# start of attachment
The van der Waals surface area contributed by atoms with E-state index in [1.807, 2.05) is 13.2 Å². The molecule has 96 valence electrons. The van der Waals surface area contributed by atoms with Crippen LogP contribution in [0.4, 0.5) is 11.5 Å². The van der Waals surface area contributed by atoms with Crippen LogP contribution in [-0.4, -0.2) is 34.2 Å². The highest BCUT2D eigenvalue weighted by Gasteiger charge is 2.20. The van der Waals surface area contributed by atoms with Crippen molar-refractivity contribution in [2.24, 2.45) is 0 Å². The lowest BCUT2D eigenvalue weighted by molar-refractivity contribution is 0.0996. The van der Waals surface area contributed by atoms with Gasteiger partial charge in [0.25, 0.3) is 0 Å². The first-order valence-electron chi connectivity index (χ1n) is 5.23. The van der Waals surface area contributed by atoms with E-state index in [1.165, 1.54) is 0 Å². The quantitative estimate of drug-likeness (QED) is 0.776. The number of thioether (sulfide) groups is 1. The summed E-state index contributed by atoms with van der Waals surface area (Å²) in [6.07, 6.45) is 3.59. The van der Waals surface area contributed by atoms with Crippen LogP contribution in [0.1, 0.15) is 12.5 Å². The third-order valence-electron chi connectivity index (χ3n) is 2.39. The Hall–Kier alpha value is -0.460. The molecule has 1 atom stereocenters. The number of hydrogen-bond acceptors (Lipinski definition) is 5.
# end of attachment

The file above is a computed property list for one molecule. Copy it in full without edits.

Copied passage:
The van der Waals surface area contributed by atoms with E-state index in [1.807, 2.05) is 13.2 Å². The molecule has 96 valence electrons. The van der Waals surface area contributed by atoms with Crippen LogP contribution in [0.4, 0.5) is 11.5 Å². The van der Waals surface area contributed by atoms with Crippen LogP contribution in [-0.4, -0.2) is 34.2 Å². The highest BCUT2D eigenvalue weighted by Gasteiger charge is 2.20. The van der Waals surface area contributed by atoms with Crippen molar-refractivity contribution in [2.24, 2.45) is 0 Å². The lowest BCUT2D eigenvalue weighted by molar-refractivity contribution is 0.0996. The van der Waals surface area contributed by atoms with Gasteiger partial charge in [0.25, 0.3) is 0 Å². The first-order valence-electron chi connectivity index (χ1n) is 5.23. The van der Waals surface area contributed by atoms with E-state index in [1.165, 1.54) is 0 Å². The quantitative estimate of drug-likeness (QED) is 0.776. The number of thioether (sulfide) groups is 1. The summed E-state index contributed by atoms with van der Waals surface area (Å²) in [6.07, 6.45) is 3.59. The van der Waals surface area contributed by atoms with Crippen LogP contribution in [0.1, 0.15) is 12.5 Å². The third-order valence-electron chi connectivity index (χ3n) is 2.39. The Hall–Kier alpha value is -0.460. The molecule has 1 atom stereocenters. The number of hydrogen-bond acceptors (Lipinski definition) is 5.